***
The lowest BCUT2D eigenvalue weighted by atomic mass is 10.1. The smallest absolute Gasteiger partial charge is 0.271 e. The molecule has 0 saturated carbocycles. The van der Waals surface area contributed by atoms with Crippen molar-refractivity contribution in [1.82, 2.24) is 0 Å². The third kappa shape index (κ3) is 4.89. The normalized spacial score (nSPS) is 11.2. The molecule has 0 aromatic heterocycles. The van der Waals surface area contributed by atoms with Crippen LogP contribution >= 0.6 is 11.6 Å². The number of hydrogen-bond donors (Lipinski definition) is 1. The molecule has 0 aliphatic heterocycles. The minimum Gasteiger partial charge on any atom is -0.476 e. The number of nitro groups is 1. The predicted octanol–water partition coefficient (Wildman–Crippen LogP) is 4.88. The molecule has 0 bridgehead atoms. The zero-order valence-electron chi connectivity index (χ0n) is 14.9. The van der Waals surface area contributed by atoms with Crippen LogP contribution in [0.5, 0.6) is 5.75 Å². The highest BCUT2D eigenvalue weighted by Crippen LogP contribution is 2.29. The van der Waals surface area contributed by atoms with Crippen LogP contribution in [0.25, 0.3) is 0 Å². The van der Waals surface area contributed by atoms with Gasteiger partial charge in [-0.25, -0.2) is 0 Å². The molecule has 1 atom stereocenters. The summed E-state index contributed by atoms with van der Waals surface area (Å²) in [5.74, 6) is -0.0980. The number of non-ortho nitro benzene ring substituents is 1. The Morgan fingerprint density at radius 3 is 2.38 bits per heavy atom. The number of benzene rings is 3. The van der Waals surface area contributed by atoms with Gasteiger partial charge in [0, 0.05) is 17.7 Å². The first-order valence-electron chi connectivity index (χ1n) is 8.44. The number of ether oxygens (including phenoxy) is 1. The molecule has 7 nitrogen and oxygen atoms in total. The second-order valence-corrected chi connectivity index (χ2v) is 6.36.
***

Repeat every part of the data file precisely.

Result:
The lowest BCUT2D eigenvalue weighted by atomic mass is 10.1. The smallest absolute Gasteiger partial charge is 0.271 e. The molecule has 0 saturated carbocycles. The van der Waals surface area contributed by atoms with Crippen molar-refractivity contribution in [1.82, 2.24) is 0 Å². The third kappa shape index (κ3) is 4.89. The normalized spacial score (nSPS) is 11.2. The molecule has 0 aromatic heterocycles. The van der Waals surface area contributed by atoms with Crippen LogP contribution >= 0.6 is 11.6 Å². The number of hydrogen-bond donors (Lipinski definition) is 1. The molecule has 0 aliphatic heterocycles. The minimum Gasteiger partial charge on any atom is -0.476 e. The number of nitro groups is 1. The predicted octanol–water partition coefficient (Wildman–Crippen LogP) is 4.88. The molecule has 0 bridgehead atoms. The zero-order valence-electron chi connectivity index (χ0n) is 14.9. The van der Waals surface area contributed by atoms with Crippen LogP contribution in [0.5, 0.6) is 5.75 Å². The highest BCUT2D eigenvalue weighted by Crippen LogP contribution is 2.29. The van der Waals surface area contributed by atoms with Crippen LogP contribution in [0.25, 0.3) is 0 Å². The van der Waals surface area contributed by atoms with Gasteiger partial charge in [-0.25, -0.2) is 0 Å². The molecule has 1 atom stereocenters. The summed E-state index contributed by atoms with van der Waals surface area (Å²) in [5.74, 6) is -0.0980. The number of non-ortho nitro benzene ring substituents is 1. The Morgan fingerprint density at radius 3 is 2.38 bits per heavy atom. The number of benzene rings is 3. The van der Waals surface area contributed by atoms with Gasteiger partial charge in [0, 0.05) is 17.7 Å². The first-order valence-electron chi connectivity index (χ1n) is 8.44. The number of ether oxygens (including phenoxy) is 1. The molecule has 7 nitrogen and oxygen atoms in total. The second-order valence-corrected chi connectivity index (χ2v) is 6.36.